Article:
In the industrial outskirts of Sao Paulo, workers at Bandeiras Sukets, a small flag-making factory, are hunched over sewing machines. With great precision, the workers are stitching together high quality, hand-made Brazilian flags.

But the work of making the Brazilian flag is quickly an evaporating profession inside Brazil. Local flag makers are being put out of business thanks to cheap, low-quality imports of Brazilian flags from China.

In the age of globalisation, Brazilians are finding out that even their national symbol is not immune to China’s exports.

"We have been in the Brazilian flag making business for over 15 years," Sueli da Silva Teixeira, the owner of Bandeiras Sukets, told Al Jazeera.

"There used to be flag making places all over this area, it was a good business, there was a lot of work for everyone.

"Today, no, it’s changed. Because of the entering into the market of the Chinese. They have disrupted a lot of our local business. It’s difficult now. Very difficult."

By some estimates as many of 50 per cent of all local flag makers have been put out of business in recent years, undercut by Chinese imports.

Other flag makers say they have had to resort to making other products that are not yet under competition from the Chinese.

File 21391

At 'Bandeiras Sukets' in Sao Paulo???, workers meticulously make Brazilian flags by hand. Photo: Alezandre Rampazzo/Al Jazeera 

On a recent day in central Sao Paulo, high quality, locally made Brazilian flags were selling for roughly $30-40.

A low quality Chinese knockoff was going for as little as $3. For Brazilian flag makers, that type of pricing disparity means one thing: Game over.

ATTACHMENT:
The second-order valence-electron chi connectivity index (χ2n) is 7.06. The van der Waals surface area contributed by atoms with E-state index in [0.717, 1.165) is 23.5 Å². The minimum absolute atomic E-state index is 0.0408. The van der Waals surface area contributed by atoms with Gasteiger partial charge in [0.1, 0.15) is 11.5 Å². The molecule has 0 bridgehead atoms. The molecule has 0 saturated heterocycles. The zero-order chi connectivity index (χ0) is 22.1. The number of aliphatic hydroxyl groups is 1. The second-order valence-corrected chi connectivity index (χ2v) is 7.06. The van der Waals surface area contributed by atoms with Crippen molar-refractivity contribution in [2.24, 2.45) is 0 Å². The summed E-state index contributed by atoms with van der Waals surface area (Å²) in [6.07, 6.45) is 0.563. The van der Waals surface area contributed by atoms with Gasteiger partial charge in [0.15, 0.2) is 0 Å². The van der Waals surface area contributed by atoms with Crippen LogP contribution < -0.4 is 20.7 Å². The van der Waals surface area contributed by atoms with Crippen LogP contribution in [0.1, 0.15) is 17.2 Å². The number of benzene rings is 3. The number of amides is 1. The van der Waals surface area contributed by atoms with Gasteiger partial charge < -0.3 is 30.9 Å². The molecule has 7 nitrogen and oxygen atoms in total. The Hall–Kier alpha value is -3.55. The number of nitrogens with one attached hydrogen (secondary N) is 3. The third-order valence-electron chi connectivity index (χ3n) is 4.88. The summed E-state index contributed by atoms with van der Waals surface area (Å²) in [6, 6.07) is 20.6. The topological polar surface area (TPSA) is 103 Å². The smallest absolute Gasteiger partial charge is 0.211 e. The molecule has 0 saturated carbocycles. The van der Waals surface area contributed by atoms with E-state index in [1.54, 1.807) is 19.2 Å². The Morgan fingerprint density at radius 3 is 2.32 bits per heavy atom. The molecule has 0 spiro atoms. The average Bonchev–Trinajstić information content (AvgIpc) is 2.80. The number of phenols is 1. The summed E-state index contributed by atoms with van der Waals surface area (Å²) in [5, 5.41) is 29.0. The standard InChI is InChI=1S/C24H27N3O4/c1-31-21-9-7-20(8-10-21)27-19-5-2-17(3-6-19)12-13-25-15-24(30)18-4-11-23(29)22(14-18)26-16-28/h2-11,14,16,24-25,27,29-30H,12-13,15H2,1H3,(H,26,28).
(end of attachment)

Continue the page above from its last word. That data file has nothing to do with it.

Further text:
In the same central Sao Paulo stores, Brazilian flags from China are sold by the roll, purely mass produced.  

What upsets the local flag makers the most is not the fact Brazil is importing products from China that is to be expected, and even welcomed, they say.

It’s one thing to import, cheap low-quality watches, or T-shirts from China. But this it the Brazilian flag, they say, and in their view it’s the ultimate symbolism of globalism gone wrong when the making of their national symbol has been sold out to the Chinese.

Henrique Shinvato’s flag-making business, called Confecç?es Gloria, has been around since 1952.

He is still in business, but barely, and says he refuses to cut corners to make cheaper flags to compete with Chinese imports.

File 21371

In central Sao Paulo, Brazilian flags imported from China are sold by the roll. Photo: Alexandre Rampazzo/Al Jazeera

"The Chinese imports are of poor quality," Shinvato told Al Jazeera.

"On a proper Brazilian flag there are 27 stars that represent Brazilian states, but most of the flags from China have 23, 24, or 25 stars.